The career path of an investment bank trader looking for a bigger pay day has always been straightforward – move to a hedge fund. Competition is incredibly tight for places on the buy-side and only a select group of elite traders with a demonstrable track record of solid performance make the cut. Why, then, are more people moving back to banking?
With hedge funds generally floundering, and large firms intolerant of underperformance cutting back on staff, investment banks suddenly look like a more attractive option. Senior portfolio managers and traders at hedge funds – usually with a career history in investment banking – are making the move back to the sell-side.
Massimo Amati, a former fixed income trader at Credit Suisse who moved to Millennium Capital Partners in 2011 before switching to SAC Advisors and finally Balyasny Asset Management, re-joined the bank earlier this month. This follows the recruitment of former staffer, Neilan Govender, in January following an eight-month stint at Brevan Howard.
James Binny, a portfolio strategist at Brevan Howard, joined Lloyds Banking Group at head of FX quantitative solutions earlier this year, while Laurent Favre, who spent just five months as an analyst at Millennium Partners, rejoined Bank of America Merrill Lynch. Both Hakim Khadira, a portfolio manager at Millennium Partners and Jacob George, an execution trader at Brevan Howard, have signed up to Citigroup. They have banking backgrounds.
Meanwhile, Jens Nystedt, who was a portfolio manager and global strategist at Moore Capital Management and previously worked at Deutsche Bank, has just joined Morgan Stanley’s investment management operation. Even quants are gravitating back to banks – Nico Weinert, an execution researcher at Man Group, has just signed up to Deutsche Bank.
It’s not as though banks are particularly safe places to be either currently. Front office employment continues to decline – FICC headcount has shrunk by another 10%, or 1,900 people – in the last quarter alone, according to new figures from research firm Coalition.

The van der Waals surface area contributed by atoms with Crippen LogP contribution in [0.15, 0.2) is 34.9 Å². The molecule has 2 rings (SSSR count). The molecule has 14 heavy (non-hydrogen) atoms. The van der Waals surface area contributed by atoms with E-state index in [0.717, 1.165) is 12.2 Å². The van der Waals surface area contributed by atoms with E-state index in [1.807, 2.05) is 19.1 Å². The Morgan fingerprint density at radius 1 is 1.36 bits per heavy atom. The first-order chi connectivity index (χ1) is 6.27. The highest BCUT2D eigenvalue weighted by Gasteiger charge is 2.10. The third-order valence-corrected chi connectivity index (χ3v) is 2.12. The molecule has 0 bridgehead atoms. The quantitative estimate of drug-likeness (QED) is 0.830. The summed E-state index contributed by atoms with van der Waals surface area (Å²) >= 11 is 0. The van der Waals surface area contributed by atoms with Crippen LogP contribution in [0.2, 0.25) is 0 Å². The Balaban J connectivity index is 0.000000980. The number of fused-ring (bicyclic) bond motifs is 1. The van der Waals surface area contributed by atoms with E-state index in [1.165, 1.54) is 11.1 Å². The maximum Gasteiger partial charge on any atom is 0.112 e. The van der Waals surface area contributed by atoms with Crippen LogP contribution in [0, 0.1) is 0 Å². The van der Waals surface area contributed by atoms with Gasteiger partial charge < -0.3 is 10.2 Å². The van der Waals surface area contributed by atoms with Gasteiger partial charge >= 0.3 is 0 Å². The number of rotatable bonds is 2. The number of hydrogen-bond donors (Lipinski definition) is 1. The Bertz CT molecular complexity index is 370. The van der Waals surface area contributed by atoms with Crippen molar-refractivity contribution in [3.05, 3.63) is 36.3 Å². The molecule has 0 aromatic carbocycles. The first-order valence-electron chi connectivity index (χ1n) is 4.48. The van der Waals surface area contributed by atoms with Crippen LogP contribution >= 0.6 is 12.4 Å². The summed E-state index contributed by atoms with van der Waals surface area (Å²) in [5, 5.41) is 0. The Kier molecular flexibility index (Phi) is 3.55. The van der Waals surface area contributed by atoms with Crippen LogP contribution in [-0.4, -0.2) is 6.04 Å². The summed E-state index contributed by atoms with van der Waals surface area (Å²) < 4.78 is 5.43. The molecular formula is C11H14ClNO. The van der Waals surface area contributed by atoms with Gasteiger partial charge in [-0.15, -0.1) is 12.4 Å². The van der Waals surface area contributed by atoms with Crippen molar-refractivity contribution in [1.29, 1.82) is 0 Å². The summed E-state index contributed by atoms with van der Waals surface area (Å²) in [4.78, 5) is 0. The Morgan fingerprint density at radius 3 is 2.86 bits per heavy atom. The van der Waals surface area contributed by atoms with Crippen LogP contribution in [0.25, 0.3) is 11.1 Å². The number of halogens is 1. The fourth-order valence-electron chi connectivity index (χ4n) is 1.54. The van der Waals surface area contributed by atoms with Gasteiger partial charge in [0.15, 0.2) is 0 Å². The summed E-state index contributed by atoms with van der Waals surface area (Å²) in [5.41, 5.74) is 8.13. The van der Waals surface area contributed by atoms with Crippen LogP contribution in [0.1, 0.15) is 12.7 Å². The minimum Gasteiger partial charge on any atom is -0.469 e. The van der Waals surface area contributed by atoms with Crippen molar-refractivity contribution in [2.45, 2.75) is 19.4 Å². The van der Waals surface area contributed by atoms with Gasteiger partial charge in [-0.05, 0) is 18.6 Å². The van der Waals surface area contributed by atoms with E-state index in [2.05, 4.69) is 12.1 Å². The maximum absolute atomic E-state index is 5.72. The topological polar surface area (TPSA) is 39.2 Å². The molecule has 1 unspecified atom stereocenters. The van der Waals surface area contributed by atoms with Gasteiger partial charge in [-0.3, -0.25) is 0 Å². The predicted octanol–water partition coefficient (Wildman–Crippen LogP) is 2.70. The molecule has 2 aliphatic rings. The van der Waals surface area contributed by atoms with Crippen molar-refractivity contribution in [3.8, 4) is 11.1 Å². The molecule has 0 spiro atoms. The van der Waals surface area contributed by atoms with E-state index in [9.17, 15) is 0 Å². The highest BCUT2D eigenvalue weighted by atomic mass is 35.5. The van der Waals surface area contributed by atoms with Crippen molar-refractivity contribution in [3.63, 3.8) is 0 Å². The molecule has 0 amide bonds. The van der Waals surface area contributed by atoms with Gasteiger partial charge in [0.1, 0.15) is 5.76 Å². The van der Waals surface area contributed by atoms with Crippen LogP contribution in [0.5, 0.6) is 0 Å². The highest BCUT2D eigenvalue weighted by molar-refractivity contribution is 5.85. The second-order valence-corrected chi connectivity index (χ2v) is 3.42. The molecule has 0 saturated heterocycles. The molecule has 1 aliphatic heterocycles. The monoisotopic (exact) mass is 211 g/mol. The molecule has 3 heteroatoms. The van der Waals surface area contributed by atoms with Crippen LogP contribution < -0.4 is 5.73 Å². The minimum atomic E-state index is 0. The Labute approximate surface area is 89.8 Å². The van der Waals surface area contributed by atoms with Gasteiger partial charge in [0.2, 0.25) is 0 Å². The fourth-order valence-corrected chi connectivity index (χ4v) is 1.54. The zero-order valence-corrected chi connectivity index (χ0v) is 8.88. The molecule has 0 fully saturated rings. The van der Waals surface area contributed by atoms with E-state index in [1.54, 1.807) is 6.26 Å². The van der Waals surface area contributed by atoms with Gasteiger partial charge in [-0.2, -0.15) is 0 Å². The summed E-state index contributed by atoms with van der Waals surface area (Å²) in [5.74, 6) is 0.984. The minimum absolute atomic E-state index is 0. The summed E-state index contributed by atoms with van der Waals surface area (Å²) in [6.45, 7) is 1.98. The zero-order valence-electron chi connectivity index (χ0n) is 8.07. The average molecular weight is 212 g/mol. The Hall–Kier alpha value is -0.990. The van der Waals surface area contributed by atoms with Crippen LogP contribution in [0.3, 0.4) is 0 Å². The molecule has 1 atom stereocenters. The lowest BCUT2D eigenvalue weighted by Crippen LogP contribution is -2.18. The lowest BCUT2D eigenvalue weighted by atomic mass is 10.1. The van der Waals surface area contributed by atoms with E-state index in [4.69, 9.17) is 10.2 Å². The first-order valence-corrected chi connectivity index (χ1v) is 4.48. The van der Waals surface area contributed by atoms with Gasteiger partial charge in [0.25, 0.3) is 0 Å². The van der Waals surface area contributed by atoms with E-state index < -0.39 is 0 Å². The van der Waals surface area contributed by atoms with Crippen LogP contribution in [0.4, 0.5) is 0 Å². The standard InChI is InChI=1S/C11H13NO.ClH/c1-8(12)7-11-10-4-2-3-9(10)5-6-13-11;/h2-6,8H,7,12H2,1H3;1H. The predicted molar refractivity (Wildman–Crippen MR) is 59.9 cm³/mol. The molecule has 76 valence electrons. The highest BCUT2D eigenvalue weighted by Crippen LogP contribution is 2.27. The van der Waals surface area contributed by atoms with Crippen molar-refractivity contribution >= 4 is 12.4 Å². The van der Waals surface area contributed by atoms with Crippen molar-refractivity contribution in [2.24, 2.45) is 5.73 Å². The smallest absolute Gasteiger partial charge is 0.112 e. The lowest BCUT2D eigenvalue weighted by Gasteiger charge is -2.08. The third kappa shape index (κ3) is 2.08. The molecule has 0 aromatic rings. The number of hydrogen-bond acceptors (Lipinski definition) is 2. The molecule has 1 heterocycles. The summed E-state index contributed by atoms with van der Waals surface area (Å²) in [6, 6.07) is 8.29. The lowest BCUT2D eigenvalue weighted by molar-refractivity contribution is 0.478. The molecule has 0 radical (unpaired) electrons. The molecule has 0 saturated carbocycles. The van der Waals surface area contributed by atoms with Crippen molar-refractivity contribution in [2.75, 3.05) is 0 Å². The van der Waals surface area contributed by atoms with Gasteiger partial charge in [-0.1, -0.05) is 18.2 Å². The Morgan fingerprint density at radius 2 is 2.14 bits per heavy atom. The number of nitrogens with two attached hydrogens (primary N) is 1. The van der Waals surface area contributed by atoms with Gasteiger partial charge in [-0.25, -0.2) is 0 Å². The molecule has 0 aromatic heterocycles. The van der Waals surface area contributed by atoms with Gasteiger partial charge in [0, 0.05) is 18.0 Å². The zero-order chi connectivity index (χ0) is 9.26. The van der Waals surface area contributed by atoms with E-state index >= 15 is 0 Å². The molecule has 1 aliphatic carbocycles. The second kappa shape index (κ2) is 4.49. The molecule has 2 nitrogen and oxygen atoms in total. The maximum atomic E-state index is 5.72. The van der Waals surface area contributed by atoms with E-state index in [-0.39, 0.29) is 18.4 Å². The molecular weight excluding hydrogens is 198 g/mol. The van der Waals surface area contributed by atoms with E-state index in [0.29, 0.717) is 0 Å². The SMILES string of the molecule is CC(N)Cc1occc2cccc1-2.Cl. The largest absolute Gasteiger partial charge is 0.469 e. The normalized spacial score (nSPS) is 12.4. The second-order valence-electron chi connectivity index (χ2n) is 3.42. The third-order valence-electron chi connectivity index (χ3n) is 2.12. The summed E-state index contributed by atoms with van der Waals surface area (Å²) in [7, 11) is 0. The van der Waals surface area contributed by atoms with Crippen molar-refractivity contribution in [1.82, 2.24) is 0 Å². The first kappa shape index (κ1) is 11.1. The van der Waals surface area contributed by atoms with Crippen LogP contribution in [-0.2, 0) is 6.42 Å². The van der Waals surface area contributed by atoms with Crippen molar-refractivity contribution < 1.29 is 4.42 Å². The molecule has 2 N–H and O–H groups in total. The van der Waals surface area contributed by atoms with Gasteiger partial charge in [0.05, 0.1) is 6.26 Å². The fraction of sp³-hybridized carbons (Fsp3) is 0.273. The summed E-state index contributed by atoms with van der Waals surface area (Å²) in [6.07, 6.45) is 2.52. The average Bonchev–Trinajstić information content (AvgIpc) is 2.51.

One UK-based hedge fund headhunter, who declined to be named, suggests that those moving away from hedge funds are doing so not because of the buoyancy of investment banking, but because they can’t cut it on the buy-side. “[efc_twitter text="We’re still receiving countless numbers of applications from investment banks. Only a select few make it in and even less can make it work in the long-term"],” he says.
Certainly the churn at places like Brevan Howard, Bluecrest Capital Management and Millennium is great and tenures can be brief. Bluecrest’s CFO Andrew Dodd admitted last week that trader departures can be “slightly abrupt” if they don’t make the grade.
Anthony Keizner, head of the hedge fund practice at executive search firm Glocap, says that traders want to go back to what they know: “Traders are attracted to their large stable capital bases, and their banks’ substantial operational and trading platforms that facilitate them focusing on investing.”
What’s more, while multi-million packages are common for top investment staff at hedge funds, smaller hedge funds which have struggled to maintain profits have been swift to curtail compensation.
“These foreign banks have also been very competitive in compensation, with good payout ratios and paying high fixed compensation in terms of base salaries and first year compensation guarantees,” says Keizner. “For some, there’s also the perception that the bank may provide a longer career track and will be more tolerant of short-term dips in performance, but it remains to be seen whether roles back on the sell-side live up to that billing.”